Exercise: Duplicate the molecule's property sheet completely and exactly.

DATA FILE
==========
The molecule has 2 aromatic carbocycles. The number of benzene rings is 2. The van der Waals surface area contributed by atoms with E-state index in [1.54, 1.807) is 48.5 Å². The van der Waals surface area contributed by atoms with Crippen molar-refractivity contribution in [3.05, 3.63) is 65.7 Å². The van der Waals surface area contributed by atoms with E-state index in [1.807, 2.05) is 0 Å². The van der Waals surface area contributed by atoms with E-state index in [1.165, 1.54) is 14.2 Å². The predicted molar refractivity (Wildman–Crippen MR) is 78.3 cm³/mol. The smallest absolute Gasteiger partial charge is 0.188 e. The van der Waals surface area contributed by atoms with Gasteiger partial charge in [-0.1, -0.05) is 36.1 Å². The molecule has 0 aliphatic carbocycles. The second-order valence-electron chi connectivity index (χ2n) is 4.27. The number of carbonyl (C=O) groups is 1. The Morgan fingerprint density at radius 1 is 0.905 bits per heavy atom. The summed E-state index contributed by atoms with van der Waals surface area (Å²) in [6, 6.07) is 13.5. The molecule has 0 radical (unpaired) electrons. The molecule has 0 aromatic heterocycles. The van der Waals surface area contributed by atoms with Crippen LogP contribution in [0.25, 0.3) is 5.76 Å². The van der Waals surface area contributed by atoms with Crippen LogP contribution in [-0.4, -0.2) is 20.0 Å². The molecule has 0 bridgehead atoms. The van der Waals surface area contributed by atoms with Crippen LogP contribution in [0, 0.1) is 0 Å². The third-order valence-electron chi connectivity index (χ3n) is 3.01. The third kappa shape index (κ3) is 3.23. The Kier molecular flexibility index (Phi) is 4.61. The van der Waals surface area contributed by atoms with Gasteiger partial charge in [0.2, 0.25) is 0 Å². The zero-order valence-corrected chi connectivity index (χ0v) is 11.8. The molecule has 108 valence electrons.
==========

The molecule has 2 aromatic carbocycles. The number of benzene rings is 2. The van der Waals surface area contributed by atoms with E-state index in [1.54, 1.807) is 48.5 Å². The van der Waals surface area contributed by atoms with Crippen molar-refractivity contribution in [3.05, 3.63) is 65.7 Å². The van der Waals surface area contributed by atoms with E-state index in [1.807, 2.05) is 0 Å². The van der Waals surface area contributed by atoms with E-state index in [1.165, 1.54) is 14.2 Å². The predicted molar refractivity (Wildman–Crippen MR) is 78.3 cm³/mol. The smallest absolute Gasteiger partial charge is 0.188 e. The van der Waals surface area contributed by atoms with Gasteiger partial charge in [-0.1, -0.05) is 36.1 Å². The molecule has 0 aliphatic carbocycles. The second-order valence-electron chi connectivity index (χ2n) is 4.27. The number of carbonyl (C=O) groups is 1. The Morgan fingerprint density at radius 1 is 0.905 bits per heavy atom. The summed E-state index contributed by atoms with van der Waals surface area (Å²) in [6, 6.07) is 13.5. The molecule has 0 radical (unpaired) electrons. The molecule has 0 aromatic heterocycles. The van der Waals surface area contributed by atoms with Crippen LogP contribution in [0.25, 0.3) is 5.76 Å². The van der Waals surface area contributed by atoms with Crippen LogP contribution in [-0.4, -0.2) is 20.0 Å². The molecule has 0 bridgehead atoms. The van der Waals surface area contributed by atoms with Crippen LogP contribution in [0, 0.1) is 0 Å². The third-order valence-electron chi connectivity index (χ3n) is 3.01. The third kappa shape index (κ3) is 3.23. The Kier molecular flexibility index (Phi) is 4.61. The van der Waals surface area contributed by atoms with Gasteiger partial charge in [0.2, 0.25) is 0 Å². The zero-order valence-corrected chi connectivity index (χ0v) is 11.8. The molecule has 108 valence electrons.